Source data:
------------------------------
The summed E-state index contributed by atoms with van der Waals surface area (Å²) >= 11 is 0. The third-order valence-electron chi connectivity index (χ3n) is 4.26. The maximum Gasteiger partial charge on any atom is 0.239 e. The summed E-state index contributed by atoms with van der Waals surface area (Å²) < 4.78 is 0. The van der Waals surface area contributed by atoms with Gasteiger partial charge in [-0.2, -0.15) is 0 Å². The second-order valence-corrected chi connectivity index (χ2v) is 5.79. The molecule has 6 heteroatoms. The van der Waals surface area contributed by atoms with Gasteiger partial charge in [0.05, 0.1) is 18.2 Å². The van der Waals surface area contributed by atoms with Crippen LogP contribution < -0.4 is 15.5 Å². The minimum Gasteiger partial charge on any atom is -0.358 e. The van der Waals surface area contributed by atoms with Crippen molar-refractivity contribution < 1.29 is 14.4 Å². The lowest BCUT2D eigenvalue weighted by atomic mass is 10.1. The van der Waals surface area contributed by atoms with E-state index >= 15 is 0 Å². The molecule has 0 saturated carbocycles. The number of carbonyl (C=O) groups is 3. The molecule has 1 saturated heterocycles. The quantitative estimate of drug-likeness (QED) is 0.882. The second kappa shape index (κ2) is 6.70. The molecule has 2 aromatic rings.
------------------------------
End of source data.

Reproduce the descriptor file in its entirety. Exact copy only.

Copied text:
The summed E-state index contributed by atoms with van der Waals surface area (Å²) >= 11 is 0. The third-order valence-electron chi connectivity index (χ3n) is 4.26. The maximum Gasteiger partial charge on any atom is 0.239 e. The summed E-state index contributed by atoms with van der Waals surface area (Å²) < 4.78 is 0. The van der Waals surface area contributed by atoms with Gasteiger partial charge in [-0.2, -0.15) is 0 Å². The second-order valence-corrected chi connectivity index (χ2v) is 5.79. The molecule has 6 heteroatoms. The van der Waals surface area contributed by atoms with Gasteiger partial charge in [0.05, 0.1) is 18.2 Å². The van der Waals surface area contributed by atoms with Crippen LogP contribution < -0.4 is 15.5 Å². The minimum Gasteiger partial charge on any atom is -0.358 e. The van der Waals surface area contributed by atoms with Crippen molar-refractivity contribution < 1.29 is 14.4 Å². The lowest BCUT2D eigenvalue weighted by atomic mass is 10.1. The van der Waals surface area contributed by atoms with E-state index >= 15 is 0 Å². The molecule has 0 saturated carbocycles. The number of carbonyl (C=O) groups is 3. The molecule has 1 saturated heterocycles. The quantitative estimate of drug-likeness (QED) is 0.882. The second kappa shape index (κ2) is 6.70. The molecule has 2 aromatic rings.